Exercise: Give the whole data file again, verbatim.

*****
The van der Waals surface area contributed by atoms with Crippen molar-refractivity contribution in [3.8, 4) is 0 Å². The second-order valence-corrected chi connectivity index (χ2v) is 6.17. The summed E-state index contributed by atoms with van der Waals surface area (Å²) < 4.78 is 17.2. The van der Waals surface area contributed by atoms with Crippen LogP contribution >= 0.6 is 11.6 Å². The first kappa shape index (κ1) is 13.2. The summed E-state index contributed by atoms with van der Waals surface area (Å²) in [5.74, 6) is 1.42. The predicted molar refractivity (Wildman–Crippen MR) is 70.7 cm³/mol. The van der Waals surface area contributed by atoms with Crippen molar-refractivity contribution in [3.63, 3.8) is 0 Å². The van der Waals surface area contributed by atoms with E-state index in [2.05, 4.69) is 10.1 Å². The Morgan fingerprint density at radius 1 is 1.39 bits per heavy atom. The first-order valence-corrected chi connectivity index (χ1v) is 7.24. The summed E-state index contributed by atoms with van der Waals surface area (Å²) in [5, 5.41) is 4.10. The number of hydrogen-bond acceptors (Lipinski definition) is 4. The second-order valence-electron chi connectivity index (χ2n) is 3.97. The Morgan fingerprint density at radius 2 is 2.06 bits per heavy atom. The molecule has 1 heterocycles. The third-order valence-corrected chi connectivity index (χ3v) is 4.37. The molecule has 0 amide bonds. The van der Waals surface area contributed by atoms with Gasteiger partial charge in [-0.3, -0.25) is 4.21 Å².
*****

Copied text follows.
The van der Waals surface area contributed by atoms with Crippen molar-refractivity contribution in [3.8, 4) is 0 Å². The second-order valence-corrected chi connectivity index (χ2v) is 6.17. The summed E-state index contributed by atoms with van der Waals surface area (Å²) < 4.78 is 17.2. The van der Waals surface area contributed by atoms with Crippen LogP contribution >= 0.6 is 11.6 Å². The first kappa shape index (κ1) is 13.2. The summed E-state index contributed by atoms with van der Waals surface area (Å²) in [5.74, 6) is 1.42. The predicted molar refractivity (Wildman–Crippen MR) is 70.7 cm³/mol. The van der Waals surface area contributed by atoms with Crippen molar-refractivity contribution in [3.63, 3.8) is 0 Å². The van der Waals surface area contributed by atoms with E-state index in [2.05, 4.69) is 10.1 Å². The Morgan fingerprint density at radius 1 is 1.39 bits per heavy atom. The first-order valence-corrected chi connectivity index (χ1v) is 7.24. The summed E-state index contributed by atoms with van der Waals surface area (Å²) in [5, 5.41) is 4.10. The number of hydrogen-bond acceptors (Lipinski definition) is 4. The second-order valence-electron chi connectivity index (χ2n) is 3.97. The Morgan fingerprint density at radius 2 is 2.06 bits per heavy atom. The molecule has 1 heterocycles. The third-order valence-corrected chi connectivity index (χ3v) is 4.37. The molecule has 0 amide bonds. The van der Waals surface area contributed by atoms with Gasteiger partial charge in [-0.3, -0.25) is 4.21 Å².